TATA Steel, therefore, faces a significant and necessary sustainability challenge. Not only in terms of CO₂ emissions and other substances but also the environment and nuisance to the (immediate) surroundings. Introducing a dedusting installation is a significant step towards cleaner production and limiting nuisance for local residents and the environment. In addition, it will also positively affect flora and fauna in the area.
Rick de Jong is the Programme Director on behalf of Iv-Industrie & Consult. Rick is responsible for finding a solution with, among others, Project Manager Don de Jong and Paul van der Werf (Senior Lead Engineer - Piping & Mechanical). In the PEFA, iron ore is pre-processed into round balls (pellets), which are then introduced into the production process in the Blast Furnace. The pellets form an important raw material for the production of pig iron.
In addition to carbon dioxide (CO₂), the entire production process also releases a considerable amount of nitrogen (N2). Therefore, nitrogen emissions (NOx) must also be significantly reduced. The solution: a cleaning installation connected to the PEFA. “It’s a kind of dust & gas scrubber”, explains Rick de Jong. “In the preliminary phase, we examined workable solutions. This is one of them. There needs to be a ‘system’ in the middle that removes the pollution. This can be achieved in various ways. This new cleaning installation is a filter and a washing installation in one. A washer, also known as a scrubber, is like a water shower.”
The ‘cleaning installation’, a so-called DeNOx installation, delivers a considerable impact. Until now, substances such as sulphur, metals and lead were directly expelled via the chimney, causing elevated pollution levels. A filter and a scrubber will now be placed between the chimney and the PEFA to capture much of these emissions.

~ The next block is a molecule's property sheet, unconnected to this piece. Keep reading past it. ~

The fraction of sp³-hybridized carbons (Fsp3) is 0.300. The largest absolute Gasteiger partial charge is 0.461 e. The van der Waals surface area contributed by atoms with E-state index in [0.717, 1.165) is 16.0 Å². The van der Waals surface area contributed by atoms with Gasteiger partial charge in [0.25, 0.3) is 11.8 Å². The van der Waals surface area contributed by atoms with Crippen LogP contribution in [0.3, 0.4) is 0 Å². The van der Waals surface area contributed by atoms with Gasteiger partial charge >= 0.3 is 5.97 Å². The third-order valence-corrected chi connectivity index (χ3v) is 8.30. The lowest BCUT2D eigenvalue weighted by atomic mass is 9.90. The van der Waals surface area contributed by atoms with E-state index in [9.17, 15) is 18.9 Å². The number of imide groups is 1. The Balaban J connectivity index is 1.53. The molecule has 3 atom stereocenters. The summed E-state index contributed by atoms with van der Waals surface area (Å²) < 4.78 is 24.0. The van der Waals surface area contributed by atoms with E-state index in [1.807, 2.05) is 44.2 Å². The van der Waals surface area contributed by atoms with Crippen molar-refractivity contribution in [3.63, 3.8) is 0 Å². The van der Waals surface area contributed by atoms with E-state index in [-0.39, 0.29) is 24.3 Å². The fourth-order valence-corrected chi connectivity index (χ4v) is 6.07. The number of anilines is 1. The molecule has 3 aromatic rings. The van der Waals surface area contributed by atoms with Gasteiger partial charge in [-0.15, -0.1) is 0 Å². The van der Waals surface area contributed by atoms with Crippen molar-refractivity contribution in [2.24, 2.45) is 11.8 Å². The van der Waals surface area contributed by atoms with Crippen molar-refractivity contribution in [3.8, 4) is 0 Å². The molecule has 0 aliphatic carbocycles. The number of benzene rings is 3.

It works as follows: the first step is installing the dedusting installation, for which Iv provided the engineering and design, including the preparatory studies. This installation is connected directly to the PEFA and must do exactly what the name suggests: dust removal, thus reducing emissions of heavy metals, dust and lead. The flue gases are transported to the dedusting installation via a special pipe. The dedusting installation will be operational in 2023, and TATA expects the emissions of all these substances to be reduced by no less than 80 percent.
The size of the installation is impressive, both inside and out. It is 80 metres long and 35 metres tall and contains no fewer than 6,000 filter bags that filter all substances. The pipeline from the PEFA to the dedusting installation is 140 metres long with a diameter of 6 metres: comparable to a tunnel tube of the North-South metro line in Amsterdam.
This is followed by the DeNOx installation, which should reduce nitrogen dioxide emissions by the same amount and is linked to the dedusting installation. Here the flue gases are washed from the PEFA by the aforementioned ‘water shower’. The water from the DeNOx installation is then forwarded to a water treatment system. The interventions surrounding the PEFA are an essential part of TATA’s Roadmap Plus. If all goes according to plan, the DeNOx installation will be ready by the end of 2024 or early 2025.